A great website has lots of (great) content.
You've probably heard at one time or another that having lots of text on your website is a bad thing. That visitors will see it and immediately begin hyperventilating and exit their browser in a panic.
I'm here to tell you that it's not that simple. It's not content that's bad, it's complexity.
When a visitor has to search for something or becomes overwhelmed with everything on your site, they will leave.
But it's not text by itself that causes those things to happen. In fact, writing great content can actually prevent them.
How? Let me explain.
I'm reading a book called "Switch: How to Change Things When Change Is Hard" by Dan and Chip Heath, and in it they state that "Clarity dissolves resistance".
That statement can be applied just about anywhere.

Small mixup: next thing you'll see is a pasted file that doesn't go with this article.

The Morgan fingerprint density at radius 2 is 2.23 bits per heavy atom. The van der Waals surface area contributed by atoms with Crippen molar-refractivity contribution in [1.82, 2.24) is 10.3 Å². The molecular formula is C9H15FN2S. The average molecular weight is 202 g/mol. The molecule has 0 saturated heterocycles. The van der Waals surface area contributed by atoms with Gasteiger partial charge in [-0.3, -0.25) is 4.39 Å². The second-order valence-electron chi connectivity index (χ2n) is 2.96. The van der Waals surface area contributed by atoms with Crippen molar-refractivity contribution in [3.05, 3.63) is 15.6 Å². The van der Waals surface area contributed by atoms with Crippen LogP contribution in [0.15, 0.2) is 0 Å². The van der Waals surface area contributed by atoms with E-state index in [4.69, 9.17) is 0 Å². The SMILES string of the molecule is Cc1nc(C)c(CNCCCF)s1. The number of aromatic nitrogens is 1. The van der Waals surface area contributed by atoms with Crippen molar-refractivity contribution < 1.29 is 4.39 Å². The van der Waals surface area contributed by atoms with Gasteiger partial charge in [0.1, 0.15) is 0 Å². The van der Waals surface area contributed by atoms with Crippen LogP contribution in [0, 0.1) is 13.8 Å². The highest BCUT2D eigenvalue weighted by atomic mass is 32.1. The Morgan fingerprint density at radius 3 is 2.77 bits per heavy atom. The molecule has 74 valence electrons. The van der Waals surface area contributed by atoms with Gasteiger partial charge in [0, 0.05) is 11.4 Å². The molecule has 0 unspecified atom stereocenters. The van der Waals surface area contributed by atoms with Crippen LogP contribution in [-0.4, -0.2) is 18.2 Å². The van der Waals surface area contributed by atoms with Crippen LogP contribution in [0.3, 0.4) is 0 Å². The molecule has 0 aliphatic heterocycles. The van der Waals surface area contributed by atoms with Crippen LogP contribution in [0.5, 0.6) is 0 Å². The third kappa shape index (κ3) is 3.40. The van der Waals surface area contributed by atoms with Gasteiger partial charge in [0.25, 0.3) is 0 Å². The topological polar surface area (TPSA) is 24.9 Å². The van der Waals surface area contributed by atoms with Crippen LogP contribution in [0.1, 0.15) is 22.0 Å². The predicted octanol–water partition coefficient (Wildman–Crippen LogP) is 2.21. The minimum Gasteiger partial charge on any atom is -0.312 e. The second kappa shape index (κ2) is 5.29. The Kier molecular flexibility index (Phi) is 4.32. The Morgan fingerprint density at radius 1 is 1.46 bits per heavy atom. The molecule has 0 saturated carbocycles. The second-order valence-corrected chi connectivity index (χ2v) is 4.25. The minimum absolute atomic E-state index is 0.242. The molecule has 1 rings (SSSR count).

If all of these things are working together to improve the clarity of your message (and your message is good), your visitors will buy from you.
So back to the topic at hand, should you trim down your content to make it shorter? It depends.
There's a difference between being concise and being incomplete. Just as there's a difference between being thorough and being needlessly verbose.
Say as much as needed to make your point clear and explain what is being explained. Don't waste words on the unimportant. Keep your reader in mind and answer what they want answered.
Despite the popular opinion, people actually do want to read and are going to look for answers to their questions. If they can't find them, they'll leave.
If it takes a single paragraph to do that, great. If it takes 20 pages, great.
Clarity requires that your readers understand completely, and that means explaining thoroughly.
It also means cutting back on distracting elements, whether they are competing links in your sidebar, complicated navigation, or even just extra words or paragraphs on the page.
It all works together.
So remember, "Clarity dissolves resistance".
Take a look at your website and ask yourself if your message is clear. If not, you've got some work to do.
It might even mean adding more text.